HUNTSVILLE, Ala. - The Huntsville Police Chief is defending the department's decision to accept a controversial cadet into the Huntsville Police Academy.
WHNT News 19 learned that Isaac Holdsambeck, who as a youthful offender was sentenced to 1 year in jail after a deadly wreck in 2010, is now on his way to becoming a Huntsville Police Officer.
Chief Mark McMurray says he believes Holdsambeck has changed since the day when the then-19-year-old was driving with some friends in Hampton Cove and wrecked. Mohammad Fulladi, 16, died as a result of his injuries; three others were injured. At the time, police said Holdsambeck had been drinking, and his Blood Alcohol Content measured at .15 which is nearly twice the legal limit for an adult 21 or older. Reports also indicated he tested positive for THC, a chemical found in marijuana, and had been going more than 100 miles per hour when the crash happened. The wreck happened on prom night, near the waterfall at the Hampton Cove entrance.
Holdsambeck was charged with reckless murder and assault. That charge means there was no criminal intent, a legal analyst said previously.
Many of Holdsambeck's supporters rallied around him as a judge granted him youthful offender status before the sentencing in 2012. That meant he would forfeit a trial by jury in favor of a lighter sentence and sealed records. It also made his record eligible for expungement over a period of time.
Now, Chief McMurray says Holdsambeck is doing everything he can to pay back society for previous sins. That includes trying to become a police officer.
"If you look at what he has done since this occurred, he continued his education, continued to go to college. He has received a paramedic license. He wants to serve the public in any way possible," said McMurray. "He wants to use his skills to serve the public, and that's really one of these features we look for."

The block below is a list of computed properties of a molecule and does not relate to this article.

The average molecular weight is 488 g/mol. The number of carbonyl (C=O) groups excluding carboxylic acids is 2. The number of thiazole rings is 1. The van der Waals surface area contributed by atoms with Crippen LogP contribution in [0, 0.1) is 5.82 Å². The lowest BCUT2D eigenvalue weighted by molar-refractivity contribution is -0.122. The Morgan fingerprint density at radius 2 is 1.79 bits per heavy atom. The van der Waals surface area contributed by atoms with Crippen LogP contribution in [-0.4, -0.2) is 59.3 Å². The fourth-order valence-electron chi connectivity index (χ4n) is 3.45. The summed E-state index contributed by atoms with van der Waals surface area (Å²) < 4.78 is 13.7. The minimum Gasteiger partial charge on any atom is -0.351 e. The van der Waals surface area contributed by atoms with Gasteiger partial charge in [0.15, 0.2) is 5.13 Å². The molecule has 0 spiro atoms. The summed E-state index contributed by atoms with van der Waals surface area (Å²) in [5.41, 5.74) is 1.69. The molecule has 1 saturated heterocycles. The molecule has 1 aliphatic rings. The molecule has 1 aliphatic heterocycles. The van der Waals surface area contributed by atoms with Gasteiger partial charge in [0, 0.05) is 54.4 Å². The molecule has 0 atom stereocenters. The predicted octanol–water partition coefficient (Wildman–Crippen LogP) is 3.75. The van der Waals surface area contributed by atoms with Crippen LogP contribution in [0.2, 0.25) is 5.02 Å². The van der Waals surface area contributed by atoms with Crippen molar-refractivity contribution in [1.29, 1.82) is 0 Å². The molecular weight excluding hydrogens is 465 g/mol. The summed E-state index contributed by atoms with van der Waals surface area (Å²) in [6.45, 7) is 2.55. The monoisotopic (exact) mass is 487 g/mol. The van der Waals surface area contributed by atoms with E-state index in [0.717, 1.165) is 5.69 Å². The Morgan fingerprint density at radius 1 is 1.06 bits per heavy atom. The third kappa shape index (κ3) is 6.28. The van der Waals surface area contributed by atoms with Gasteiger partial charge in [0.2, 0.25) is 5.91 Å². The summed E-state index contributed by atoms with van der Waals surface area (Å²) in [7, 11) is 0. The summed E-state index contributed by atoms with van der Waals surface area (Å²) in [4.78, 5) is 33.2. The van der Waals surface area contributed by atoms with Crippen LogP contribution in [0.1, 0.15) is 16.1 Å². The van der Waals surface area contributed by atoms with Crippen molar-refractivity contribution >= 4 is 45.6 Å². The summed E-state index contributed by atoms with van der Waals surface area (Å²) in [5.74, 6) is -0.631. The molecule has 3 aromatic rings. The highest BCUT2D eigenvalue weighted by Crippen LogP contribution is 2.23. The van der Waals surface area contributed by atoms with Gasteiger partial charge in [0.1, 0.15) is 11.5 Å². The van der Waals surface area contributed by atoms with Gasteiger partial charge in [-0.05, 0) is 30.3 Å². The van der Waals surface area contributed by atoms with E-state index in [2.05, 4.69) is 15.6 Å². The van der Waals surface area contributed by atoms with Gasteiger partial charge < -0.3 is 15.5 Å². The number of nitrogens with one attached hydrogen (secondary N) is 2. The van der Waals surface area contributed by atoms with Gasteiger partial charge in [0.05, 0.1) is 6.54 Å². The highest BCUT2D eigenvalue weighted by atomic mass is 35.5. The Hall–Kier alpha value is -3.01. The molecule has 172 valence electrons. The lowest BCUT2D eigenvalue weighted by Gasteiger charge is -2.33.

McMurray believes Holdsambeck has felt the weight of his actions and grew up quickly. Now, he said the cadet wants to turn grief into good.
"Ever since this event occurred in his life, he has been wanting to pay back society," McMurray said. "Isaac himself was almost killed during this incident. He came very close to losing his life as well. I think it's changed the way-- he grew up very quick. And you can see that."
We asked the chief if he understands why all this could make people concerned.
"I also understand that there's no police officer we hire that's perfect, including myself when I was hired," he stated.
The chief believes at the time the wreck happened, Holdsambeck was a kid who made mistakes that unfortunately cost him and those who were in the truck with him, things they can not get back. He explained it like this: "Most of the people we hire do make mistakes when they're juveniles. That's part of growing up." He paused. "Drinking alcohol is probably one that every juvenile has experimented with. That happens."
It's that sentiment, along with the cadet's desire to serve, that Chief McMurray says make Holdsambeck a good candidate to be an officer. He said he hopes the cadet graduates.